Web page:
envirosack® EcoBag™ makes ordinary plastic oxy-biodegradable
What are oxy-biodegradable bags made of?
Normal plastic bags are made from HDPE (high-density polyethylene), LDPE (low-density polyethylene), colouring and chalk. To make them degradable trace amounts of a special additive which acts as a catalyst to speed up a process causes the bags to oxidise. The structure of the plastic is attacked by oxygen causing it to disintegrate more rapidly. Chalk (or calcium carbonate) is added as a modifier to the polyethylene during the film producing process in order to minimise the use of plastic, speed up the production process and improve the physical strength of the bag.
When does degradation begin?
The additive has a built-in time release allowing plenty of time for the bags to be shipped to stores and used by the customer before the degradation process begins. The amount of time it takes for the degradable bag to disappear depends on how it is disposed of. It can take as little as 6 weeks but will typically take a couple of years. Estimates suggest that a standard, non-degradable plastic bag could take many hundreds of years to disintegrate – if ever.
How does the additive work?
The system operates by thermo-oxidation, which means that once the additive is activated, the presence of oxygen causes the bag to disintegrate. Heat, sunlight and stress (i.e. movement) trigger and accelerate this process. If all four components are present – for instance a bag stuck in a tree being buffeted by the wind during summer – it can degrade in as little as 6 weeks. However, as long as there is oxygen, “thermal” degradation can occur at any temperature (even at less than 0*C, although it may take several years).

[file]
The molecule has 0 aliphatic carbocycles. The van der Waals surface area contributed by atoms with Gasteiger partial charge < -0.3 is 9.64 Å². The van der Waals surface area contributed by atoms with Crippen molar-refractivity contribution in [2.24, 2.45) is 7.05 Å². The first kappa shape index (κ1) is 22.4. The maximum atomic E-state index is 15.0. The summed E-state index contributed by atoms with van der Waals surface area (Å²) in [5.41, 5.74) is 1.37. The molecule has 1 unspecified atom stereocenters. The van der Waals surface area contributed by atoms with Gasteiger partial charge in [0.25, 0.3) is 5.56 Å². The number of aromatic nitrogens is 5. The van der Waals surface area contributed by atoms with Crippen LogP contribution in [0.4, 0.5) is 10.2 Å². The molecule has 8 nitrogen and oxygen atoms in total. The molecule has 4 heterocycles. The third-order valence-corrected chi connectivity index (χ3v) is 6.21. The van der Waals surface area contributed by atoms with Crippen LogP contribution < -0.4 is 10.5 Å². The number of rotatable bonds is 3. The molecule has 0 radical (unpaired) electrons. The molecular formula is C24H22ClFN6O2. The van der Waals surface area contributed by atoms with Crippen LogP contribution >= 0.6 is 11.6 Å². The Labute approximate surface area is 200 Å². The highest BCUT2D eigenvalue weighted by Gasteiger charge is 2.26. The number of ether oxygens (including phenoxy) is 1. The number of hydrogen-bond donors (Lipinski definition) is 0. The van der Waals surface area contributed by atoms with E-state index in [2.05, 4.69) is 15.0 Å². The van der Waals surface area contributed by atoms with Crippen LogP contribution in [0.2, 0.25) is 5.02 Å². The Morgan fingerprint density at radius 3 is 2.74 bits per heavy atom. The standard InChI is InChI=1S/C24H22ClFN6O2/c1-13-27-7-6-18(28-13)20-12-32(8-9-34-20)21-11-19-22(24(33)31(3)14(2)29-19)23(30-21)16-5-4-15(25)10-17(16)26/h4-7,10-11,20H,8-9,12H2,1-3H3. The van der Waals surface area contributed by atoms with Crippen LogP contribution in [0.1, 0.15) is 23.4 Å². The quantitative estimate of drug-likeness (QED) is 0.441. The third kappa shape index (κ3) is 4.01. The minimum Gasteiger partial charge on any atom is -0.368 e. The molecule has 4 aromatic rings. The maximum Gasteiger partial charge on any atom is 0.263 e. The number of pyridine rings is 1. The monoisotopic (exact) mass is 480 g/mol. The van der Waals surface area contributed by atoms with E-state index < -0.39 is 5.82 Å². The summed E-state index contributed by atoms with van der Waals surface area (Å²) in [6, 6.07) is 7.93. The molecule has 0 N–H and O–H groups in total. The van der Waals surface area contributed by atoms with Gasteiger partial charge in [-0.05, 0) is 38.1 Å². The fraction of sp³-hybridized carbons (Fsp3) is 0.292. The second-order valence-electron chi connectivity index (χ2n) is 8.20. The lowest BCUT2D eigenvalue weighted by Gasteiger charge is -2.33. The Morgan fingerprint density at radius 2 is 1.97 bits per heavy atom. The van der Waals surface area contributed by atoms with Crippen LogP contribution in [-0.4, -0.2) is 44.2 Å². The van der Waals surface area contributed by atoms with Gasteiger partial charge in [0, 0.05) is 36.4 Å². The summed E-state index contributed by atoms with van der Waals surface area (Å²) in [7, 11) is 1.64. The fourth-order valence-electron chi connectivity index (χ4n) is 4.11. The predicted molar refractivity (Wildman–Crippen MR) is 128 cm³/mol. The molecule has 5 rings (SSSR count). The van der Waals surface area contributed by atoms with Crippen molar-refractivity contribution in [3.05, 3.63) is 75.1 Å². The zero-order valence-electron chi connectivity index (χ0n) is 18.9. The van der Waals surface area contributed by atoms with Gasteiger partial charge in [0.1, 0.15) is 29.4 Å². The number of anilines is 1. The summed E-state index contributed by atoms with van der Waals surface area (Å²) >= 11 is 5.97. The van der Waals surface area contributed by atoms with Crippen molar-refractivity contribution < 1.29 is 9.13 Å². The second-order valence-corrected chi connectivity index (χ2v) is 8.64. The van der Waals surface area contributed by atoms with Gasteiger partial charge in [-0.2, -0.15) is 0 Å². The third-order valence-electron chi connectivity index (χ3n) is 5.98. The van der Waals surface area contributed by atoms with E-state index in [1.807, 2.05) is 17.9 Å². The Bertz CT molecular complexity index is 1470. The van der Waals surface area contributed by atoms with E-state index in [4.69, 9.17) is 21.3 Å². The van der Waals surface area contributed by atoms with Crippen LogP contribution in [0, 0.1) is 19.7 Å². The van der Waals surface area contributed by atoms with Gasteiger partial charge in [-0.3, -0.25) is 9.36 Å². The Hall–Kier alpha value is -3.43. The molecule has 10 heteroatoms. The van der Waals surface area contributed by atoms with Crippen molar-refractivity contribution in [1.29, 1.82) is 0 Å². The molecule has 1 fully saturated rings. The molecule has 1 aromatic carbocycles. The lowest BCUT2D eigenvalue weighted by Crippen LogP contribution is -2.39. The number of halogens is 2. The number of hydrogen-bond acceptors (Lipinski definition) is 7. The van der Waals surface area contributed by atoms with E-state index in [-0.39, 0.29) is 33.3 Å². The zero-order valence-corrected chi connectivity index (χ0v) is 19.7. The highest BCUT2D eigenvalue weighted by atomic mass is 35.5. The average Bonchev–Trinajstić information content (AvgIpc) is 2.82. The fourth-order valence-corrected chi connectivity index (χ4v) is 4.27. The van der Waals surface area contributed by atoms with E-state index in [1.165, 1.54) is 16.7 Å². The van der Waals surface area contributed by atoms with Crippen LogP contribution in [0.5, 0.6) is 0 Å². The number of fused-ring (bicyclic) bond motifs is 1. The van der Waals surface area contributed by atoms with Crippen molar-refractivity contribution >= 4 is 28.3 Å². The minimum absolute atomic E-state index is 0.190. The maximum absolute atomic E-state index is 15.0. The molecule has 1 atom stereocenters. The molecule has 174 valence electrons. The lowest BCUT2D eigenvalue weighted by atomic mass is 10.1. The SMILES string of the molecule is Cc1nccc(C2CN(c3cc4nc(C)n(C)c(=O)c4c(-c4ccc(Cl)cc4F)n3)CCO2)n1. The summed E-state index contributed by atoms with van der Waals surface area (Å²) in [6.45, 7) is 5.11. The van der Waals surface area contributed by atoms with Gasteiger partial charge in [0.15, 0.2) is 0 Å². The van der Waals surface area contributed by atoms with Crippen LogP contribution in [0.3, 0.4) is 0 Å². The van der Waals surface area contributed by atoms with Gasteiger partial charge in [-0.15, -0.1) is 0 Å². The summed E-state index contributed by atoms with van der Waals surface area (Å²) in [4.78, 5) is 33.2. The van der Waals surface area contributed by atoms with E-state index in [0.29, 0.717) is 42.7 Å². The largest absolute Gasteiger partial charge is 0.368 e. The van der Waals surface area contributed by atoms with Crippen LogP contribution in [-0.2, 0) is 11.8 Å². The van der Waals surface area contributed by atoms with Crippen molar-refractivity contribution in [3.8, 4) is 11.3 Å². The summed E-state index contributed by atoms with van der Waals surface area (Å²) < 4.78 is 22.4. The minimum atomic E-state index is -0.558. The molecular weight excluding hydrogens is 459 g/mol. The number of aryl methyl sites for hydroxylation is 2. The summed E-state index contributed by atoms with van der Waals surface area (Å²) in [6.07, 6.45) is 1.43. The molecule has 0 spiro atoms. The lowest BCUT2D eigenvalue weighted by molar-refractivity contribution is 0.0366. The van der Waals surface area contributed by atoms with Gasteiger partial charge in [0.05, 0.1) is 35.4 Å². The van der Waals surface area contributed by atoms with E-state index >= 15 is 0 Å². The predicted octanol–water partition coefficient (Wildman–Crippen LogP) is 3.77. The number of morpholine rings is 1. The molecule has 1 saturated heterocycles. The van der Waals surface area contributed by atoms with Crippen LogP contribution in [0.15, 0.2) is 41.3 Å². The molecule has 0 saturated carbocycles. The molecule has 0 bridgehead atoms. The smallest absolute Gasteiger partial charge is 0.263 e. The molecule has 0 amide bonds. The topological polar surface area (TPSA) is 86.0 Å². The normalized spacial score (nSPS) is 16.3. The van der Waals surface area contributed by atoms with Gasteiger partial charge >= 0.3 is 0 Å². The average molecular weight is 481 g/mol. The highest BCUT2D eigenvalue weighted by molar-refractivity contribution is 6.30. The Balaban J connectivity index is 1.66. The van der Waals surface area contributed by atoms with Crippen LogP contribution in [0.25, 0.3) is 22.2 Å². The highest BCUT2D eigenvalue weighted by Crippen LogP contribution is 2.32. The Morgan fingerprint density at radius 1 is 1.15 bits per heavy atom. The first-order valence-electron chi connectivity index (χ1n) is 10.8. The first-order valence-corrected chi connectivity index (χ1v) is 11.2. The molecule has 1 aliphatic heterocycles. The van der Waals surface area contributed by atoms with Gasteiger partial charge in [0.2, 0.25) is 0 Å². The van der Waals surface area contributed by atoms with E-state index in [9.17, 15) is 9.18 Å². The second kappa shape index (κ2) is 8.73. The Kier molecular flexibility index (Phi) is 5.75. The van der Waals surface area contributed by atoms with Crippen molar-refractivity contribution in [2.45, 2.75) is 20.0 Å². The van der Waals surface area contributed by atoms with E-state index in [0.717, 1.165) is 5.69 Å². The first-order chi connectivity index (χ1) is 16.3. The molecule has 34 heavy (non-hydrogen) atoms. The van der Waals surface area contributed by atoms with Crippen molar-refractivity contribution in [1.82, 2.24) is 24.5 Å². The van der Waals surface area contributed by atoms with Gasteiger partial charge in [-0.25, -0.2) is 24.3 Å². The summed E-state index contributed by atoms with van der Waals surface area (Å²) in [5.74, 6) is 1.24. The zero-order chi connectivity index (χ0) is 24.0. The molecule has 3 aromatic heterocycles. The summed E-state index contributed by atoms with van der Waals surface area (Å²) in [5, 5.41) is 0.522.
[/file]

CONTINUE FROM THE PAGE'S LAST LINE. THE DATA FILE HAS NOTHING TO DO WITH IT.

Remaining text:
And if there isn’t any oxygen?
The bag will not degrade. This is a big advantage over direct biodegradable materials that, in the absence of oxygen, begin anaerobic decomposition, the product of which is methane – a greenhouse gas 20 times more damaging than CO2.
What exactly happens – and what is left – when the bag degrades?
The system used is generally a two step process: initially there is a chemical process where oxygen attacks the carbon chains in the HDPE, turning long chains into smaller and smaller chains which now incorporate oxygen in their chemical make-up. At this point, the plastic has been turned into organic functional groups (ketones, carboxylic acids, alcohols etc) which attract water. These transformations (smaller chains and the presence of oxygen and water) create the conditions for a potential second stage: microbial digestion. If micro organisms are present (as they will be in compost or landfill) then these small fragments will be included in their tropic chain, as food. These fragments therefore decompose further into simple elements: carbon dioxide, water and biomass (biomass is just the organic waste of microbe cells). This process is similar to the degradation of lignin in wood.
Are they, therefore, biodegradable?
If the conditions are right and microbes are present – such as in active landfill or in maintained compost – then, yes, the carbon chains do indeed biodegrade. In simple terms biodegradable plastics should break down cleanly in a defined time period to simple molecules found in the environment such as carbon dioxide, biomass and water.
Are degradable bags the best solution?
Until we stop depositing litter, devise technology and economic strategies which make re-use and recycling effective the use of oxodegradative Catalysts in polyolefins is an effective means of reducing the environmental impact of plastic and its benefits far outweigh any disadvantages.